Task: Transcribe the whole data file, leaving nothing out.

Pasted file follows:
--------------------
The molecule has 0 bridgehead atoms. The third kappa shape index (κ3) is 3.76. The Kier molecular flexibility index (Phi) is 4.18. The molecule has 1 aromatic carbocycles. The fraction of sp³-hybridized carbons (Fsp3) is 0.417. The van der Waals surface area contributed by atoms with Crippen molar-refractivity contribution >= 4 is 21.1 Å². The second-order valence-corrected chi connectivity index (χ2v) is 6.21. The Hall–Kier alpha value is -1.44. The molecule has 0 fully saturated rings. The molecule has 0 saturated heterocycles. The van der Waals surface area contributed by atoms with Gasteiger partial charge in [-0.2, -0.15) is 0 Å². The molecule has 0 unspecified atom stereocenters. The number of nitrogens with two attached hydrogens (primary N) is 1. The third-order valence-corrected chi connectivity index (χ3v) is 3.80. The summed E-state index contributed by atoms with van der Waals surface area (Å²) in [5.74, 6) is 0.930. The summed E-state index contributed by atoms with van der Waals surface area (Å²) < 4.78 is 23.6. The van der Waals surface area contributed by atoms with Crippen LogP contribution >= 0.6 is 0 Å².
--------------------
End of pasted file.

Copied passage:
The molecule has 0 bridgehead atoms. The third kappa shape index (κ3) is 3.76. The Kier molecular flexibility index (Phi) is 4.18. The molecule has 1 aromatic carbocycles. The fraction of sp³-hybridized carbons (Fsp3) is 0.417. The van der Waals surface area contributed by atoms with Crippen molar-refractivity contribution >= 4 is 21.1 Å². The second-order valence-corrected chi connectivity index (χ2v) is 6.21. The Hall–Kier alpha value is -1.44. The molecule has 0 fully saturated rings. The molecule has 0 saturated heterocycles. The van der Waals surface area contributed by atoms with Gasteiger partial charge in [-0.2, -0.15) is 0 Å². The molecule has 0 unspecified atom stereocenters. The number of nitrogens with two attached hydrogens (primary N) is 1. The third-order valence-corrected chi connectivity index (χ3v) is 3.80. The summed E-state index contributed by atoms with van der Waals surface area (Å²) in [5.74, 6) is 0.930. The summed E-state index contributed by atoms with van der Waals surface area (Å²) < 4.78 is 23.6. The van der Waals surface area contributed by atoms with Crippen LogP contribution >= 0.6 is 0 Å².